Madness, marginalization, and the epistemic limits of justice in Shakespeare's King Lear

dc.contributor.advisorEoff, Shirley M.
dc.contributor.committeeMemberCelso, Anthony N.
dc.contributor.committeeMemberBechtol, Bruce E., Jr.
dc.contributor.committeeMemberTaylor, William A.
dc.contributor.committeeMemberTasker, Twyla J.
dc.creatorPreston, Morgan Jane
dc.date.accessioned2022-05-17T20:33:24Z
dc.date.available2022-05-17T20:33:24Z
dc.date.issued2022-05
dc.description.abstractCritical interpretations of Shakespeare's King Lear have for too long focused narrowly on the experiences and redemption of Lear in isolation from the other characters and the political landscape of the play. I respond to this tradition of reducing the play to the character with whom it shares its namesake by emphasizing where Lear and Lear diverge. I argue that the play as a whole denounces Lear's attempt to discover knowledge of metaphysical order through isolated introspection, and whereas the popular humanist interpretations of the play celebrate Lear's escape from the political world, I argue that the play itself condemns this selfish choice and demands its audience to pursue justice despite its inevitable difficulties. The main way that the play condemns or condones the actions of its characters, I argue, is the effect that these actions have on the pervasive forces of marginalization within the play. Lear's inability to respond to clear examples of injustice during his isolated epistemic pursuit of an objective basis of justice marginalizes the other characters, and it especially silences his favorite daughter Cordelia. I offer an interpretation of the play that fully recognizes the constant marginalization that Cordelia suffers before she is ultimately silenced in death. By expanding the scope of investigation into Lear to include Lear's constant marginalization of Cordelia, I argue against redemptive readings of the play and instead offer an alternative source of optimism through the character Edgar. The play endows Edgar with the moral authority of its final lines because Edgar recognizes the limits of his reason, responds to others' needs, and uplifts the voices of those around him, making him a better source of optimism in the play than Lear.en_US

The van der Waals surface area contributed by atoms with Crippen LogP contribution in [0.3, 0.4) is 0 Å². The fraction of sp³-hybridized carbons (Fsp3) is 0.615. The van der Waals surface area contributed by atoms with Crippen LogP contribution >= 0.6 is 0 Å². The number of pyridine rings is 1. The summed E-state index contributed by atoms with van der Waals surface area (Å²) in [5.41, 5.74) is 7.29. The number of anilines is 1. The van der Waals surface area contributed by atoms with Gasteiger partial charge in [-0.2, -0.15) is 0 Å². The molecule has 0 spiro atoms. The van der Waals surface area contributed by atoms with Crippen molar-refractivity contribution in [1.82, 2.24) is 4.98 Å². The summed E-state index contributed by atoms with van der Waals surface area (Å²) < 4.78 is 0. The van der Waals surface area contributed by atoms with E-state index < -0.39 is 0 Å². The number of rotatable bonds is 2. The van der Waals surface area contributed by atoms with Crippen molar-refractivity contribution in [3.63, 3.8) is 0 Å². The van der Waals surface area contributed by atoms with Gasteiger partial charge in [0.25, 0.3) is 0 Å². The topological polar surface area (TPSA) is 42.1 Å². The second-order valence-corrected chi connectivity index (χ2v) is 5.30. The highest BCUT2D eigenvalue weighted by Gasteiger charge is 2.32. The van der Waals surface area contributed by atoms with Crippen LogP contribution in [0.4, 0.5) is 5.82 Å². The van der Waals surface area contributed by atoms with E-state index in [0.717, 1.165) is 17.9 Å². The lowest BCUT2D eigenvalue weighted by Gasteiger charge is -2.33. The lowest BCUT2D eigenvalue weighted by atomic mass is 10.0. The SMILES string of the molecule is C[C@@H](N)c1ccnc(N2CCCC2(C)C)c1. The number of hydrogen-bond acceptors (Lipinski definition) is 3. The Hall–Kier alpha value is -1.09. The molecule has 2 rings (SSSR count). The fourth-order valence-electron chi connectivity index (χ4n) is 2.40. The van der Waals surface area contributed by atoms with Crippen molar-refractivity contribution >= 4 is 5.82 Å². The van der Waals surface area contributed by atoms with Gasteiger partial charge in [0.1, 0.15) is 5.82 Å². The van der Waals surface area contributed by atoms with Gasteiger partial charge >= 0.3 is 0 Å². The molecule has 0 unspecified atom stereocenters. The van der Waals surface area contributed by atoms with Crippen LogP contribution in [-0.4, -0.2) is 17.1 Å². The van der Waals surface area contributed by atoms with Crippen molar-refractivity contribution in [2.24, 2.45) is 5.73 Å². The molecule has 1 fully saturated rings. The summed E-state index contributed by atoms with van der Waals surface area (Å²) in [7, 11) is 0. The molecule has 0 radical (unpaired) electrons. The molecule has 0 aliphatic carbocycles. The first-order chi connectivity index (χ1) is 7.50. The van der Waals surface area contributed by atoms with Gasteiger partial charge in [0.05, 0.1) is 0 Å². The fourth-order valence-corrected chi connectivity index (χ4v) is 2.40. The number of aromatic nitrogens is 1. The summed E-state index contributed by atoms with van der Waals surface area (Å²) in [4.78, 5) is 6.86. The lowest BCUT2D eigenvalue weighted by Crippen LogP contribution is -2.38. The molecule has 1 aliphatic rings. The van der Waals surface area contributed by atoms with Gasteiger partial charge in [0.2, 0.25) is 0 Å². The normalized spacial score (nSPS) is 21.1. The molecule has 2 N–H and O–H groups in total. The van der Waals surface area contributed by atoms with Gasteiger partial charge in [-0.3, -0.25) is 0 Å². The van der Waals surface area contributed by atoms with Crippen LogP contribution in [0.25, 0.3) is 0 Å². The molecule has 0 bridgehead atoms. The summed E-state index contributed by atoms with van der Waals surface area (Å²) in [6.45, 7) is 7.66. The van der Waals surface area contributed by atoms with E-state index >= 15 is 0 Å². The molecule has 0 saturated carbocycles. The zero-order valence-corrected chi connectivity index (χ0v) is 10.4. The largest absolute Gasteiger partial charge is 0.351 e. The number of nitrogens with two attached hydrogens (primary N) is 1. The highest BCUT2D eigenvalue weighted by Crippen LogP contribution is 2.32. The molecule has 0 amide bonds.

dc.format.mimetypeapplication/pdf
dc.identifier.urihttps://hdl.handle.net/2346.1/38829
dc.language.isoen_US
dc.rightsPublicly accessible
dc.subjectMadnessen_US
dc.subjectMarginalizationen_US
dc.subjectJusticeen_US
dc.subjectSkepticismen_US
dc.subjectShakespeareen_US
dc.subjectKing Learen_US
dc.subjectEpistemic Limitsen_US
dc.titleMadness, marginalization, and the epistemic limits of justice in Shakespeare's King Learen_US
dc.type.dcmiText
dc.type.genreThesis
thesis.degree.departmentEnglish and Modern Languages
thesis.degree.departmentPolitical Science and Philosophy
thesis.degree.disciplineEnglish
thesis.degree.disciplinePhilosophy
thesis.degree.grantorAngelo State University
thesis.degree.levelUndergraduate
thesis.degree.nameBachelor of Arts

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